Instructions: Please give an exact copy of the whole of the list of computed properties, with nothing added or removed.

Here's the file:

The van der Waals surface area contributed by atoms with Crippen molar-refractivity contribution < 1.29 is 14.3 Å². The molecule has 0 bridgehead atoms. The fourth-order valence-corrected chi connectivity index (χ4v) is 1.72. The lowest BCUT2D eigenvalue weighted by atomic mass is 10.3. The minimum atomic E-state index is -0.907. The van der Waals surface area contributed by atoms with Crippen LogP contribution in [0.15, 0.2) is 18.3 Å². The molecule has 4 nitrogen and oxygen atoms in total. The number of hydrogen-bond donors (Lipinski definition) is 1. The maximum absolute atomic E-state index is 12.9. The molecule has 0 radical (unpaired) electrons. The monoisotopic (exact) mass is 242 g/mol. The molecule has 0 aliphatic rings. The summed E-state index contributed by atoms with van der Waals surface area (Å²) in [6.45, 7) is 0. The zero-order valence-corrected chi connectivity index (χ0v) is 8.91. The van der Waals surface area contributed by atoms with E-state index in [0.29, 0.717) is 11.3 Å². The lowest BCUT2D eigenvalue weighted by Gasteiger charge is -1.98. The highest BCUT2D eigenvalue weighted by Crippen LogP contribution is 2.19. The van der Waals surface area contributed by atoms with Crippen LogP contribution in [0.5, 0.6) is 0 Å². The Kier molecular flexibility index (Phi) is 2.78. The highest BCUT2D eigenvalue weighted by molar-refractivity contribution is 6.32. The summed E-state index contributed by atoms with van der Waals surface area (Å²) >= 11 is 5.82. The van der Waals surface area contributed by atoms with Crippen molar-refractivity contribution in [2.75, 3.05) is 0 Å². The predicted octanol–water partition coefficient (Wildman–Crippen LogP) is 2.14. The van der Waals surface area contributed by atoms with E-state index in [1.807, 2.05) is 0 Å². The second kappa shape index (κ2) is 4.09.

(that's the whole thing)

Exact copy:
The van der Waals surface area contributed by atoms with Crippen molar-refractivity contribution < 1.29 is 14.3 Å². The molecule has 0 bridgehead atoms. The fourth-order valence-corrected chi connectivity index (χ4v) is 1.72. The lowest BCUT2D eigenvalue weighted by atomic mass is 10.3. The minimum atomic E-state index is -0.907. The van der Waals surface area contributed by atoms with Crippen LogP contribution in [0.15, 0.2) is 18.3 Å². The molecule has 4 nitrogen and oxygen atoms in total. The number of hydrogen-bond donors (Lipinski definition) is 1. The maximum absolute atomic E-state index is 12.9. The molecule has 0 radical (unpaired) electrons. The monoisotopic (exact) mass is 242 g/mol. The molecule has 0 aliphatic rings. The summed E-state index contributed by atoms with van der Waals surface area (Å²) in [6.45, 7) is 0. The zero-order valence-corrected chi connectivity index (χ0v) is 8.91. The van der Waals surface area contributed by atoms with E-state index in [0.29, 0.717) is 11.3 Å². The lowest BCUT2D eigenvalue weighted by Gasteiger charge is -1.98. The highest BCUT2D eigenvalue weighted by Crippen LogP contribution is 2.19. The van der Waals surface area contributed by atoms with Crippen LogP contribution in [0.5, 0.6) is 0 Å². The Kier molecular flexibility index (Phi) is 2.78. The highest BCUT2D eigenvalue weighted by molar-refractivity contribution is 6.32. The summed E-state index contributed by atoms with van der Waals surface area (Å²) >= 11 is 5.82. The van der Waals surface area contributed by atoms with Crippen molar-refractivity contribution in [2.75, 3.05) is 0 Å². The predicted octanol–water partition coefficient (Wildman–Crippen LogP) is 2.14. The van der Waals surface area contributed by atoms with E-state index in [1.807, 2.05) is 0 Å². The second kappa shape index (κ2) is 4.09.